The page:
Reading Your Test Analysis Report
The purpose of this bulletin is to help instructors answer two common questions about their multiple-choice tests: "How well did my test work?", and more importantly, "How can I improve this test?". This memo describes the information contained in the test analysis report from the Evaluation and Examination Service (EES). Suggestions are offered for using this information to improve classroom tests.
Identification, Page 1 (sample)
The bottom of the first page includes the number of items on the test that were scored and how the test was scored plus contact information for EES.
Item Analysis, Pages 2 and 3 (sample)
The difficulty index is somewhat of a misnomer because it actually reflects how easy (percent of students answering correct) an item was for the class. For tests that are intended to differentiate among students, maximum differentiation can be achieved in tests of moderate difficulty (i.e., when items are answered correctly by 50% to 80% of the group). Difficulty indices diverging widely from this recommended range may indicate the need for item revision. For tests intended to show students' levels of content mastery, however, high item difficulty values are not uncommon since it is anticipated that most (possibly all) students should answer each item correctly.
The item discrimination index (DISCRIM.) indicates whether the students who are scoring well overall on the exam are answering the item correctly. The generally accepted value for DISCRIM. is +.40 or above. The values of +.40 to +1.00 indicate that students who performed well on the test performed substantially better on the item than did students who performed poorly on the total test. Values on the order of +.20 to +.39 are acceptable, but indicate that the item probably should be reviewed. Very low values (less than .20) or negative values indicate that an item is in need of either revision or replacement. A negative value indicates a particularly undesirable situation in which students who earned high scores on the test performed more poorly on that particular item than those students who earned low scores on the test. In such instances, the instructor is best advised to review the item for ambiguities which may have made a distracter more plausible for higher achieving students than the keyed response. The values of both the difficulty and discrimination indices are fairly unstable for small groups. For this reason, item statistics are less useful for making item revisions when classes of fewer than 20 students are involved. Discrimination indices tend to be related to difficulty indices such that maximum discrimination (.40 or larger) is likely only for the middle range of difficulty values (50%-80%). Difficulty indices higher or lower than 50%-80% usually produce lower discrimination values.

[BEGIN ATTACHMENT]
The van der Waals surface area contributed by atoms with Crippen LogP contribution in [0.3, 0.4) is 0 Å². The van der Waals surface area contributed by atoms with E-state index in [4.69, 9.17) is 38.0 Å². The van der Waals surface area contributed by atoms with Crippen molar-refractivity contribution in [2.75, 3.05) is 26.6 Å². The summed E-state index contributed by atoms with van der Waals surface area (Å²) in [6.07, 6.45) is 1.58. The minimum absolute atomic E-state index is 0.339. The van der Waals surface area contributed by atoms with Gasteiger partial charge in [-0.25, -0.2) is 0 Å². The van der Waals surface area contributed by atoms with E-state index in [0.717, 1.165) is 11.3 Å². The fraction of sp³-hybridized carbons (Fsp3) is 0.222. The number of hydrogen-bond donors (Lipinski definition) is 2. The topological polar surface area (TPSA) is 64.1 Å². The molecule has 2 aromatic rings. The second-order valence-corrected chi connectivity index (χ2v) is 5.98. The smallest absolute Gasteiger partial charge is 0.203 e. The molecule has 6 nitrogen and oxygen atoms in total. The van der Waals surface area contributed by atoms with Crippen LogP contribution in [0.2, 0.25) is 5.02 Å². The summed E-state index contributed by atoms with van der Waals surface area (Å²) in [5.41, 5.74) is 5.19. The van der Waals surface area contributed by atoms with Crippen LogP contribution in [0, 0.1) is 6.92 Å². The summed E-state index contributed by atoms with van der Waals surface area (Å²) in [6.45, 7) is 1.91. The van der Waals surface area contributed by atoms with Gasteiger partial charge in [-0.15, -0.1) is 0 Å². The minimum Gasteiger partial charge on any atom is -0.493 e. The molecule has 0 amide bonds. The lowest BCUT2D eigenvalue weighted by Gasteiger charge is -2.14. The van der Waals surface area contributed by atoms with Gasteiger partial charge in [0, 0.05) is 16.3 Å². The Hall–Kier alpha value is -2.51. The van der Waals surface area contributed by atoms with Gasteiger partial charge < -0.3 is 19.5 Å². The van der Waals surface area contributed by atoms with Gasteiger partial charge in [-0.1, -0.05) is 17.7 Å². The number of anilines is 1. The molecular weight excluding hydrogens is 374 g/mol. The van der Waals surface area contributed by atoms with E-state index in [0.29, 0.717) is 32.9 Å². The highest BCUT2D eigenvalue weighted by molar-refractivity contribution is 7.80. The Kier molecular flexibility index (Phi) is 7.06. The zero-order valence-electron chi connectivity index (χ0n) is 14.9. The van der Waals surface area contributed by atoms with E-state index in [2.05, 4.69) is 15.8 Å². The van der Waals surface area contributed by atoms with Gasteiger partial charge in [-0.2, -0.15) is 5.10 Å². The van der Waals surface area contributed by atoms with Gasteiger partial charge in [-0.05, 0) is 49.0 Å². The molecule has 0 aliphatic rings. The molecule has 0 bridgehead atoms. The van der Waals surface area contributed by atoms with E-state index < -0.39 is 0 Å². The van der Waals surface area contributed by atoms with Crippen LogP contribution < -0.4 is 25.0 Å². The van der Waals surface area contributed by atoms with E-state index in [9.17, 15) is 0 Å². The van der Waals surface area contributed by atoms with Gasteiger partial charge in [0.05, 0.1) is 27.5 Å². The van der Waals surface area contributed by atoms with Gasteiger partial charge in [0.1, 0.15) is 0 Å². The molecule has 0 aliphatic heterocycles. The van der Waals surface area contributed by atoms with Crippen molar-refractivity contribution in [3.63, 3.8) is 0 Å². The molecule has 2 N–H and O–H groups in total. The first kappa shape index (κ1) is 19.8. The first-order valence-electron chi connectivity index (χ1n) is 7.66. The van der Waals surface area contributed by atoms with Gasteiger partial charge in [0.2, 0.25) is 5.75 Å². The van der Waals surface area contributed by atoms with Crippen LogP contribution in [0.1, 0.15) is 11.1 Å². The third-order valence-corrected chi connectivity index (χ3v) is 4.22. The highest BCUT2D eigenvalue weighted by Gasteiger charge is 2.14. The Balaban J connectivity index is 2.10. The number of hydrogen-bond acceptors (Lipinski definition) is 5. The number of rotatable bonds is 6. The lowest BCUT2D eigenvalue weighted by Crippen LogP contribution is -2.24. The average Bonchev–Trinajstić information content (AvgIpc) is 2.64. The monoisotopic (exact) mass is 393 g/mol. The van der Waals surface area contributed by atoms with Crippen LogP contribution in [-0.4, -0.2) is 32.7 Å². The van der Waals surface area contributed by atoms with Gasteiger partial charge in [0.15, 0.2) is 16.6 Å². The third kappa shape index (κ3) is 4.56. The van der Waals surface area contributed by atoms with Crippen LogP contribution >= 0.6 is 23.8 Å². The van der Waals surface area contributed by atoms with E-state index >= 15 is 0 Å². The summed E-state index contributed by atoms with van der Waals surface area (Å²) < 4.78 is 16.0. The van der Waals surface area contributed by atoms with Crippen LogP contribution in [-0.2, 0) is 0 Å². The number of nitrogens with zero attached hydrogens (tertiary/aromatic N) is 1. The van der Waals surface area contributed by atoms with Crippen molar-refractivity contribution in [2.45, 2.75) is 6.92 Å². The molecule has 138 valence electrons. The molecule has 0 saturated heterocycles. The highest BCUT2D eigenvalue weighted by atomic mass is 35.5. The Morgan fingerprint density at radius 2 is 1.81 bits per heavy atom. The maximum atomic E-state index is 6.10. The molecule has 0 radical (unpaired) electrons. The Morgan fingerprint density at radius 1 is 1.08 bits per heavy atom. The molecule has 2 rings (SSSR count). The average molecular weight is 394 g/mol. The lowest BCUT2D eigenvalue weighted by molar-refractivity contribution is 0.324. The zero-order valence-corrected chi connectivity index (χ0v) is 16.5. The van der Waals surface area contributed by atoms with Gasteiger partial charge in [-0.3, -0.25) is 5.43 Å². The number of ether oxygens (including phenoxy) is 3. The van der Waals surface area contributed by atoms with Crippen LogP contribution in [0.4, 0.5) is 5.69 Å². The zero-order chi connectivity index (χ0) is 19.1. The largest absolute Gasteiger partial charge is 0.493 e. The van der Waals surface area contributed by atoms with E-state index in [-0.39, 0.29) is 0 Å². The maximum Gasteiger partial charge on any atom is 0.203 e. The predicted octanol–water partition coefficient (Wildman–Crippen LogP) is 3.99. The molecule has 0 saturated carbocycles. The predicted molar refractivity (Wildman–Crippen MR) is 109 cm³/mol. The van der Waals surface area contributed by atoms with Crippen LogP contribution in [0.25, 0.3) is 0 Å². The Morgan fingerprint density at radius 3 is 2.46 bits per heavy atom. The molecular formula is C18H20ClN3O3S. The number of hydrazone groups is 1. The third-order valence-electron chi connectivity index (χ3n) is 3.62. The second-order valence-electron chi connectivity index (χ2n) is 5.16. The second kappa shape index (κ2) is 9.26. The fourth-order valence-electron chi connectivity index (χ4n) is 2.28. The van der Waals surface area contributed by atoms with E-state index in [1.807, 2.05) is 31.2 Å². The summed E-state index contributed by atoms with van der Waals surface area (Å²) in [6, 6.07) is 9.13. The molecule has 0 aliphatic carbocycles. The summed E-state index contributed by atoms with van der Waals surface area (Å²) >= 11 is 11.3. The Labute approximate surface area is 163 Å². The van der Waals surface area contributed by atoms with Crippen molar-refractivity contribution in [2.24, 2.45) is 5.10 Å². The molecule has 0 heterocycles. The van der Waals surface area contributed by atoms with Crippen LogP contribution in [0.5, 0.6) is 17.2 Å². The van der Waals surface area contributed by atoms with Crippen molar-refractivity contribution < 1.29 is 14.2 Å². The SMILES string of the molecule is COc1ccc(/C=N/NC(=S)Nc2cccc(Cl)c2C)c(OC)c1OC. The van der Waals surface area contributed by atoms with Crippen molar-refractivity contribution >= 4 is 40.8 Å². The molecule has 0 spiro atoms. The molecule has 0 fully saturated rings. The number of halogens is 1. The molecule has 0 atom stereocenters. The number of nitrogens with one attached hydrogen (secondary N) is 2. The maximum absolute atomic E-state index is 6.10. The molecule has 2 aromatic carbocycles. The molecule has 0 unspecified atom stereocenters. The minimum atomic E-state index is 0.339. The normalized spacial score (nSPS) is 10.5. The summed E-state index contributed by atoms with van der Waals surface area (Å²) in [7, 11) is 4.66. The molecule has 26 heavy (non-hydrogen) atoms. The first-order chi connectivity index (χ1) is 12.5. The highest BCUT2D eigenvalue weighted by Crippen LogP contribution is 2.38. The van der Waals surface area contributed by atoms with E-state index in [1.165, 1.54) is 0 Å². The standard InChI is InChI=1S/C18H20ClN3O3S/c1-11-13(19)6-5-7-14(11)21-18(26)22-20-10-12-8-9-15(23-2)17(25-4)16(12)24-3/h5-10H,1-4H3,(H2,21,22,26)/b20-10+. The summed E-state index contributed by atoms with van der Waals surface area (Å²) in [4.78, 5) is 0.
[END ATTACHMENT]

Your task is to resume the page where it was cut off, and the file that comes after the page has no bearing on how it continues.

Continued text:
Three items have been chosen from the item analysis tables on pages 2 and 3 to illustrate the interpretation of the test item statistics. An evaluation such as this can be useful for diagnosing problems with test items so that poor items can be revised for use on future examinations.
Item 1. Ninety-two percent of the group answered the item correctly indicating that this is a very easy item. Consequently, the item did not discriminate well between high and low test scorers. A clue to why the item was too easy can be found in the response count row. Responses four and five were not selected at all and the other two distracters, were chosen by only one student each. The correct answer to the item was very obvious, either because most students learned the concept measured by the item or because the distracters were so obviously implausible. If this item was being used as a check to ensure the majority of students understood this concept, you would probably maintain it in your item bank. However, for tests where the purpose is to distinquish between student's grasp of the concept, this item should be replaced or, the distracters rewritten.
Item 5. Though this item is within the moderate difficulty range, it is a "negative discriminator." That is, the correct answer was chosen by more students with low total test scores than students with high overall test scores. Part of the problem seems to be response option #2. The value of DISC(R) for option #2 is high and positive (.54) when it should be negative. There is something about the wording of option #2 that makes it more attractive as the correct answer for high scorers than the actual correct response. This situation is often the result of an incorrect scoring key.